Vandy at SC Preview
Columbia, SC - South Carolina coach Steve Spurrier doesn't have to do much to make sure the No. 23 Gamecocks don't take Vanderbilt lightly this weekend - just slip in the tape of the last two times the teams have played.
"They outplayed us the last two years. That's why they've beaten us, simple as that. They've outplayed us, outcoached us, outhit us," Spurrier said Tuesday.
And he has some other words that might make Gamecocks fans cringe. After all, the Commodores have been considered the doormat of the Southeastern Conference long before South Carolina joined 17 years ago.
Oddsmakers from online sports book SBGGLOBAL.com have made South Carolina –12.5 point spread favorites (View College Football odds) for Saturday’s game (Game Matchup). Current public betting information shows that 84% of bets for this game have been placed on South Carolina –12.5 (View College Football bet percentages).
"We all know that as close as our teams are, one or two plays determines it," Spurrier said.
Defensive tackle Ladi Ajiboye said the Gamecocks took Vanderbilt lightly the past two years, a costly mistake for a team that's never had a lot of room for error.
"Every time we lose to them, I feel like we go downhill," Ajiboye said.
South Carolina is just now climbing out of a tailspin the Commodores sent them in to in 2007. Back then, the Gamecocks came into the Vanderbilt game 6-1 and ranked No. 6 in the country. They lost 17-6, beginning a five game losing streak to end the season without even a bowl bid.
The teams played in the SEC opener the next season, and Vanderbilt's 24-17 win was the Gamecocks sixth loss in seven games and in an up-and-down season that ended with a loss to Iowa in the Outback Bowl. The Commodores ended up in a bowl for the first time in 26 years, beating Boston College in the Music City Bowl.
But things seem to be returning to normal this year in a series where the Gamecocks have won 14 of 18 games. Vanderbilt has yet to win an SEC game this season, and a loss to South Carolina would mean the Commodores (2-5, 0-4 SEC) would have to win their final four, including at No. 2 Florida, to make their first ever back-to-back bowl appearances.
The Gamecocks (5-2, 2-2) become bowl eligible with a win and have been ranked in the top 25 for three consecutive weeks for the first time since tumbling out of the rankings a few weeks after the 2007 Vanderbilt loss.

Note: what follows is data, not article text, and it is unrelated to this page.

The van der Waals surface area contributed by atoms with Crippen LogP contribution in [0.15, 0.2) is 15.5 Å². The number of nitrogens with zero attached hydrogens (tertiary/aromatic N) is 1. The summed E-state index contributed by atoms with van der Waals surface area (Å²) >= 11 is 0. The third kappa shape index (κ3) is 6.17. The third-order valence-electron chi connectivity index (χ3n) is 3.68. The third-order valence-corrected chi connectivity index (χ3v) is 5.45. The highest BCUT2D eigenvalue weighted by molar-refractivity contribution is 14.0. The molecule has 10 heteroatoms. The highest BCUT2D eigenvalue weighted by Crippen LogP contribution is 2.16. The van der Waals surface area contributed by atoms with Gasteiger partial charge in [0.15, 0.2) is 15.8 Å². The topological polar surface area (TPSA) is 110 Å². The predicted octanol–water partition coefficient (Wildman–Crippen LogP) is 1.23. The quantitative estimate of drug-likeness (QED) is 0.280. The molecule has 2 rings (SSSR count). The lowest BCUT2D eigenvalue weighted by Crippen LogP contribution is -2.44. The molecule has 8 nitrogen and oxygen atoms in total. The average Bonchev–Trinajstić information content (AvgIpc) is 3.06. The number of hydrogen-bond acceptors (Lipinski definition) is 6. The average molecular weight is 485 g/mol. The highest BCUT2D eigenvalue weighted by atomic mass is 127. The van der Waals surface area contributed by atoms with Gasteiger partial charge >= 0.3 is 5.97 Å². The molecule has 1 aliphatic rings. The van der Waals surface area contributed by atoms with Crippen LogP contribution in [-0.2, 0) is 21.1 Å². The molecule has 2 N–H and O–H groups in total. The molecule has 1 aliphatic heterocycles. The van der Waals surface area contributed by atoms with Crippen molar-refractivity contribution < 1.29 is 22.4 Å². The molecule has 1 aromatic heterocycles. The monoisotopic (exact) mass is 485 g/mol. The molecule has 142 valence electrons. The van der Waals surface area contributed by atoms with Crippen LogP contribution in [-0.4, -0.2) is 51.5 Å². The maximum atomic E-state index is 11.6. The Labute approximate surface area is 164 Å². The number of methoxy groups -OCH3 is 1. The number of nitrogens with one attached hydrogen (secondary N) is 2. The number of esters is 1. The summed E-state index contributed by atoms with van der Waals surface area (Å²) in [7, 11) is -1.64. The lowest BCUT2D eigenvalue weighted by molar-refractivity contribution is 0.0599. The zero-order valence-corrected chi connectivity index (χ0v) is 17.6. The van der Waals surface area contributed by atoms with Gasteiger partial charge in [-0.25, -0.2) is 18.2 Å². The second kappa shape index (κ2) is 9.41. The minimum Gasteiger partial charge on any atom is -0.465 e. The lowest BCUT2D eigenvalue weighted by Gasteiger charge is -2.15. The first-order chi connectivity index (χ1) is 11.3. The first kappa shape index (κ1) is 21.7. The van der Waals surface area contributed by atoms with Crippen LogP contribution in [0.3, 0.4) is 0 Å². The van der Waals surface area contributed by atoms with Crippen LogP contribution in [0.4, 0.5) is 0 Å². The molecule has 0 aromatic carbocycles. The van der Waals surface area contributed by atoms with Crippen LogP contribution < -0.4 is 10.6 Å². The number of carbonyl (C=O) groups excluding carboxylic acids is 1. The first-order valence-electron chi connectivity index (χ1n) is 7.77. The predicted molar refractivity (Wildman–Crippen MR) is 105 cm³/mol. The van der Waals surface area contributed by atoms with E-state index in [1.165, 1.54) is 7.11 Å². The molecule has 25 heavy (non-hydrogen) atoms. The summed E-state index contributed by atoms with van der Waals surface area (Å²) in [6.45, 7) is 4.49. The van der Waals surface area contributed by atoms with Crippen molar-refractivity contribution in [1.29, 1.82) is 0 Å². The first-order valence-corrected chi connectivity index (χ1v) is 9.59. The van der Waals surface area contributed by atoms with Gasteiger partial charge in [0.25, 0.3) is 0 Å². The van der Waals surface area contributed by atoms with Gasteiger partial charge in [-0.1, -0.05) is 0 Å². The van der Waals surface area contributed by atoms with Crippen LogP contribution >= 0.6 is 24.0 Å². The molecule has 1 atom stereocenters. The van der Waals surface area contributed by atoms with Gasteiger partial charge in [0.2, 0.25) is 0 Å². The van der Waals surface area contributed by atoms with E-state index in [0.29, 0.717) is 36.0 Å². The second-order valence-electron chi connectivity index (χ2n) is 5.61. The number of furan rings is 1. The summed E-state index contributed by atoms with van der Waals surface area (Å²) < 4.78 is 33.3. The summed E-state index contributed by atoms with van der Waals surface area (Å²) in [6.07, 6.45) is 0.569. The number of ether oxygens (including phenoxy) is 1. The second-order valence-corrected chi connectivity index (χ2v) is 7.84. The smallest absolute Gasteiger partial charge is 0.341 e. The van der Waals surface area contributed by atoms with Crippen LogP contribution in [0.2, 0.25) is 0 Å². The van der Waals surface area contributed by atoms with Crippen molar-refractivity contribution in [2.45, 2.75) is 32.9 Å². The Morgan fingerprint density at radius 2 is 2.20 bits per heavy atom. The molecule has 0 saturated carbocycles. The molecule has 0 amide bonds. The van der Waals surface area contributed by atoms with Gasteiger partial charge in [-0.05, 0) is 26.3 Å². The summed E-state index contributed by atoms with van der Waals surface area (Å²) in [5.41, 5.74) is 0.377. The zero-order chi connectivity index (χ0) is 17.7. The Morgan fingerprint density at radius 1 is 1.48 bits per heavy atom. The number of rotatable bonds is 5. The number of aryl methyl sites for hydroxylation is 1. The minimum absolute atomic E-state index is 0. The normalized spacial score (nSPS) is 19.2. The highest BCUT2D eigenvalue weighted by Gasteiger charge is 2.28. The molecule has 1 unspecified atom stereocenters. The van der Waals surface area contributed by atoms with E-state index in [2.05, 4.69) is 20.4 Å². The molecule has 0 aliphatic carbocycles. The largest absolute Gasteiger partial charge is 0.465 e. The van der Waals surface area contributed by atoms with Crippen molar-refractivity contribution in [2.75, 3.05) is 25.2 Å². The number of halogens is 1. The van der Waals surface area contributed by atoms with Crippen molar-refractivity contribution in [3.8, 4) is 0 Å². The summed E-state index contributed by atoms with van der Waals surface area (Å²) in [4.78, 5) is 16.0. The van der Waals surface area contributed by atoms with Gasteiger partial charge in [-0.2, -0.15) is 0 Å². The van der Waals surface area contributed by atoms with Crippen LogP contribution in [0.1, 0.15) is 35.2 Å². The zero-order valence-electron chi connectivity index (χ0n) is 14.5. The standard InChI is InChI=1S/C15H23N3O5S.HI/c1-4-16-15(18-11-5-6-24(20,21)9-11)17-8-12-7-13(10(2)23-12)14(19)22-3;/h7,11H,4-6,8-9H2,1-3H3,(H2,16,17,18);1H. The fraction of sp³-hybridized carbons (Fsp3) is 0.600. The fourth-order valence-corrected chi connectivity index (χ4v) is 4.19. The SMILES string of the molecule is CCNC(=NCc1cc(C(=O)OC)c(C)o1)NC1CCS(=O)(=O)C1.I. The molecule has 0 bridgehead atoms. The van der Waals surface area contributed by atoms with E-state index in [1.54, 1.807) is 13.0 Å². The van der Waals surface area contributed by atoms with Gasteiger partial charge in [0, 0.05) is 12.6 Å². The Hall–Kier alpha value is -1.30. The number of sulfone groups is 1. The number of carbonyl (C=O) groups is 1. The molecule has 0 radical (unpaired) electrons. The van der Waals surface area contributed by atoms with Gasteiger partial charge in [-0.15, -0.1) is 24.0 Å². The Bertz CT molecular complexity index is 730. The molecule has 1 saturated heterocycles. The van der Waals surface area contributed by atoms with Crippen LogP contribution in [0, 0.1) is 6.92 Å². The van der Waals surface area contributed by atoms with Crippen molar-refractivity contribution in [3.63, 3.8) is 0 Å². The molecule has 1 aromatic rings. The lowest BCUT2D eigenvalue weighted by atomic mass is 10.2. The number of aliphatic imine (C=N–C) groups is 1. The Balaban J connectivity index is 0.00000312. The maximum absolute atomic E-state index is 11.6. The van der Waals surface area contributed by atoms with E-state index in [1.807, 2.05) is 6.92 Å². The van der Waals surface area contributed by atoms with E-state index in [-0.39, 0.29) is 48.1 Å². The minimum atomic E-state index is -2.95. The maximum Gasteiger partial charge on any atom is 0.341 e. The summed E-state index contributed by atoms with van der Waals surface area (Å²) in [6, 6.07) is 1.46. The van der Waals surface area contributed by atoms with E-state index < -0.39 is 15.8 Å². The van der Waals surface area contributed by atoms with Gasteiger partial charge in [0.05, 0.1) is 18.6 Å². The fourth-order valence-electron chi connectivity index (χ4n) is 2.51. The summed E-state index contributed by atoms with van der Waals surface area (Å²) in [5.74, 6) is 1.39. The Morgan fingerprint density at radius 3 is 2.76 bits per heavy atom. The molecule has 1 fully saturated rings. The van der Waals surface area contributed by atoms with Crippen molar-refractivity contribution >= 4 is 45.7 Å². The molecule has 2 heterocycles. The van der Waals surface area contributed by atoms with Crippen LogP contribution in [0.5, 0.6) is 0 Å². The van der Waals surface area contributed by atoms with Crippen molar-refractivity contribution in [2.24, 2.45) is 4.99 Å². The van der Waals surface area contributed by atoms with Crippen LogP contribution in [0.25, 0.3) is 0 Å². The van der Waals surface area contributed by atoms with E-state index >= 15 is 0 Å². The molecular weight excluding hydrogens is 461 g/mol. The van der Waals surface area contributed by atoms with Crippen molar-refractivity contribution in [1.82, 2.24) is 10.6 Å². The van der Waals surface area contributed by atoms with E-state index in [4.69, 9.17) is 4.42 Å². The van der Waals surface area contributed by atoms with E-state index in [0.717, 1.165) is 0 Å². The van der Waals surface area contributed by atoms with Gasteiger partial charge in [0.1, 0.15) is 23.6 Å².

Commodores coach Bobby Johnson is ignoring the winning streak over South Carolina, instead concentrating on how to get his offense, which is averaging about seven points in each SEC game.
"We need to play as well as we can play this Saturday. We need to worry about Vanderbilt and not South Carolina and see if we can make the Commodores a little better this week," Johnson said.
When pressed about whether he has figured out how to beat the Gamecocks, Johnson appeared to agree with Spurrier's assessment that the teams are just a few plays apart.
"We just know that we had to fight, scratch and claw and hang in there at the end of the game, "Johnson said. "That's exactly what we did the last two times we played against them. We played well in the fourth quarter of both of those contests and that's why we pulled them out."
One bright spot for Vanderbilt is its pass defense, which is a fraction of a yard away from leading the SEC at 133.6 yards a game. The Gamecocks have struggled to get their running game going at times, relying on Stephen Garcia, who has thrown more passes this season than any other SEC quarterback. The sophomore also won't have his favorite target, receiver Moe Brown, who Spurrier said will miss the next two games after suffering a severe concussion in the Alabama game.
"We're still trying to run," said Spurrier, who thinks his team's SEC-leading 20 sacks allowed makes his ground game look worse than it really is. "We're going run and mix it up this week."
South Carolina center Lemuel Jeanpierre has watched plenty of video on the Commodores and is impressed with how smart the defense is and how the players don't quit even when they appeared to be blocked out of a play. The senior gives a lot of the credit to Johnson and the staff he brought to Vanderbilt for turning around a team that used to be easy to overlook.
"They're trying to change their outlook like we are, to be a presence in the SEC," Jeanpierre said.
Posted: 10/21/09 12:49PM ET